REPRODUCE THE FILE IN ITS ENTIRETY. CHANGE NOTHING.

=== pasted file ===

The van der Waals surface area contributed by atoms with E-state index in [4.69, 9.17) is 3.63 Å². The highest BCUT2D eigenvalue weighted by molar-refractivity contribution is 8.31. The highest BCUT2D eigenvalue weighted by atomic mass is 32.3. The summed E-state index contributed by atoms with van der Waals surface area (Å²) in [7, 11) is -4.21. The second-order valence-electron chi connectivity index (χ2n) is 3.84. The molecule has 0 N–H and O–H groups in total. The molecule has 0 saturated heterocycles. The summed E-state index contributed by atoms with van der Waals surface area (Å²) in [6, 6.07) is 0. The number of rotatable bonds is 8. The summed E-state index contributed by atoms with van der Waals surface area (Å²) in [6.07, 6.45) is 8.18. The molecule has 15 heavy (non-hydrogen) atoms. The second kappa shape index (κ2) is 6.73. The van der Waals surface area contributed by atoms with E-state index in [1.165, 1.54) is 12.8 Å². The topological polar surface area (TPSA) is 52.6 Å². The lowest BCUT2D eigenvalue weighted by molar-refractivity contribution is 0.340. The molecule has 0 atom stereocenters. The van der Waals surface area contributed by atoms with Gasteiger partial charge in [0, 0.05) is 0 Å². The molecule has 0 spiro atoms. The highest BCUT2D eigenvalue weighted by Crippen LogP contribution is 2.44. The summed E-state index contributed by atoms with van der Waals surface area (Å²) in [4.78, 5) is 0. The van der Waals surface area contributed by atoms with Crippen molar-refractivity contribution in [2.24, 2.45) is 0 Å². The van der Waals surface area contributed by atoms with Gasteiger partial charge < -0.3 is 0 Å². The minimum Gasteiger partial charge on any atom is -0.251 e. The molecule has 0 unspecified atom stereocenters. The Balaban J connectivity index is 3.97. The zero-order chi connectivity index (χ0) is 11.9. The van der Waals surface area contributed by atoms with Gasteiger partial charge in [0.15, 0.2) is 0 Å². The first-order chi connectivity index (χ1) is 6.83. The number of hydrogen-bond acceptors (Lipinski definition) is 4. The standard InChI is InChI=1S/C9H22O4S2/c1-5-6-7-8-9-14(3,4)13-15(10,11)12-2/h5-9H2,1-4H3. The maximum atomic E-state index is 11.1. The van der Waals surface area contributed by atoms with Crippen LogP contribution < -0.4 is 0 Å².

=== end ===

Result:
The van der Waals surface area contributed by atoms with E-state index in [4.69, 9.17) is 3.63 Å². The highest BCUT2D eigenvalue weighted by molar-refractivity contribution is 8.31. The highest BCUT2D eigenvalue weighted by atomic mass is 32.3. The summed E-state index contributed by atoms with van der Waals surface area (Å²) in [7, 11) is -4.21. The second-order valence-electron chi connectivity index (χ2n) is 3.84. The molecule has 0 N–H and O–H groups in total. The molecule has 0 saturated heterocycles. The summed E-state index contributed by atoms with van der Waals surface area (Å²) in [6, 6.07) is 0. The number of rotatable bonds is 8. The summed E-state index contributed by atoms with van der Waals surface area (Å²) in [6.07, 6.45) is 8.18. The molecule has 15 heavy (non-hydrogen) atoms. The second kappa shape index (κ2) is 6.73. The van der Waals surface area contributed by atoms with E-state index in [1.165, 1.54) is 12.8 Å². The topological polar surface area (TPSA) is 52.6 Å². The lowest BCUT2D eigenvalue weighted by molar-refractivity contribution is 0.340. The molecule has 0 atom stereocenters. The van der Waals surface area contributed by atoms with Gasteiger partial charge in [0, 0.05) is 0 Å². The molecule has 0 spiro atoms. The highest BCUT2D eigenvalue weighted by Crippen LogP contribution is 2.44. The summed E-state index contributed by atoms with van der Waals surface area (Å²) in [4.78, 5) is 0. The van der Waals surface area contributed by atoms with Crippen molar-refractivity contribution in [2.24, 2.45) is 0 Å². The van der Waals surface area contributed by atoms with Gasteiger partial charge < -0.3 is 0 Å². The minimum Gasteiger partial charge on any atom is -0.251 e. The molecule has 0 unspecified atom stereocenters. The Balaban J connectivity index is 3.97. The zero-order chi connectivity index (χ0) is 11.9. The van der Waals surface area contributed by atoms with Gasteiger partial charge in [0.15, 0.2) is 0 Å². The first-order chi connectivity index (χ1) is 6.83. The number of hydrogen-bond acceptors (Lipinski definition) is 4. The standard InChI is InChI=1S/C9H22O4S2/c1-5-6-7-8-9-14(3,4)13-15(10,11)12-2/h5-9H2,1-4H3. The maximum atomic E-state index is 11.1. The van der Waals surface area contributed by atoms with Crippen LogP contribution < -0.4 is 0 Å².